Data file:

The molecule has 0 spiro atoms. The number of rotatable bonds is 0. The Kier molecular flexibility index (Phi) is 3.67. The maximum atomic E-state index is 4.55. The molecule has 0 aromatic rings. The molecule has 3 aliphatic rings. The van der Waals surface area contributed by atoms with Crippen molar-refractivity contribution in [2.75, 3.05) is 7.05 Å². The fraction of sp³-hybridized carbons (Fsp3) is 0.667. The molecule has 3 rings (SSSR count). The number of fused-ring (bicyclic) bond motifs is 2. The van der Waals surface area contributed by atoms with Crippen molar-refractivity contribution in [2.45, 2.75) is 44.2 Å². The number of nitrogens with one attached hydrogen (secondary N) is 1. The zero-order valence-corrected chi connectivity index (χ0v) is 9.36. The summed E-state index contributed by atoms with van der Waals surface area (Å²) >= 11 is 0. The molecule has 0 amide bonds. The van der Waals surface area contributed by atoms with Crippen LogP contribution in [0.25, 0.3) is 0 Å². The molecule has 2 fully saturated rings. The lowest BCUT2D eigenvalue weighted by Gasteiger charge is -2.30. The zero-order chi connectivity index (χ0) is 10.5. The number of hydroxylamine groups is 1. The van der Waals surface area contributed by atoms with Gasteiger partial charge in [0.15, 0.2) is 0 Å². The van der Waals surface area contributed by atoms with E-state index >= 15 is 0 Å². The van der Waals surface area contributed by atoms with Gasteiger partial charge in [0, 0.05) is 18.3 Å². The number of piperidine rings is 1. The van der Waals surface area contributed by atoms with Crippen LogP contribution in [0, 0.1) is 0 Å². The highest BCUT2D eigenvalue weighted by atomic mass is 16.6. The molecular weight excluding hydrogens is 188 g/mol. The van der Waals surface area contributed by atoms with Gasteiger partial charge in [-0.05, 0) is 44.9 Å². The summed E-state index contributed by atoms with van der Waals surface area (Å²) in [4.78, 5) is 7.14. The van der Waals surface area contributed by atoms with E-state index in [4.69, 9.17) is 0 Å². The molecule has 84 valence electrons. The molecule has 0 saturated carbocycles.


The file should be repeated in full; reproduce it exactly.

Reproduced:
The molecule has 0 spiro atoms. The number of rotatable bonds is 0. The Kier molecular flexibility index (Phi) is 3.67. The maximum atomic E-state index is 4.55. The molecule has 0 aromatic rings. The molecule has 3 aliphatic rings. The van der Waals surface area contributed by atoms with Crippen molar-refractivity contribution in [2.75, 3.05) is 7.05 Å². The fraction of sp³-hybridized carbons (Fsp3) is 0.667. The molecule has 3 rings (SSSR count). The number of fused-ring (bicyclic) bond motifs is 2. The van der Waals surface area contributed by atoms with Crippen molar-refractivity contribution in [2.45, 2.75) is 44.2 Å². The number of nitrogens with one attached hydrogen (secondary N) is 1. The zero-order valence-corrected chi connectivity index (χ0v) is 9.36. The summed E-state index contributed by atoms with van der Waals surface area (Å²) >= 11 is 0. The molecule has 0 amide bonds. The van der Waals surface area contributed by atoms with Crippen LogP contribution in [0.25, 0.3) is 0 Å². The molecule has 2 fully saturated rings. The lowest BCUT2D eigenvalue weighted by Gasteiger charge is -2.30. The zero-order chi connectivity index (χ0) is 10.5. The number of hydroxylamine groups is 1. The van der Waals surface area contributed by atoms with Gasteiger partial charge in [0.15, 0.2) is 0 Å². The van der Waals surface area contributed by atoms with E-state index >= 15 is 0 Å². The van der Waals surface area contributed by atoms with Gasteiger partial charge in [0, 0.05) is 18.3 Å². The number of piperidine rings is 1. The van der Waals surface area contributed by atoms with Crippen LogP contribution in [0, 0.1) is 0 Å². The highest BCUT2D eigenvalue weighted by atomic mass is 16.6. The molecular weight excluding hydrogens is 188 g/mol. The van der Waals surface area contributed by atoms with Gasteiger partial charge in [-0.05, 0) is 44.9 Å². The summed E-state index contributed by atoms with van der Waals surface area (Å²) in [4.78, 5) is 7.14. The van der Waals surface area contributed by atoms with E-state index in [4.69, 9.17) is 0 Å². The molecule has 84 valence electrons. The molecule has 0 saturated carbocycles.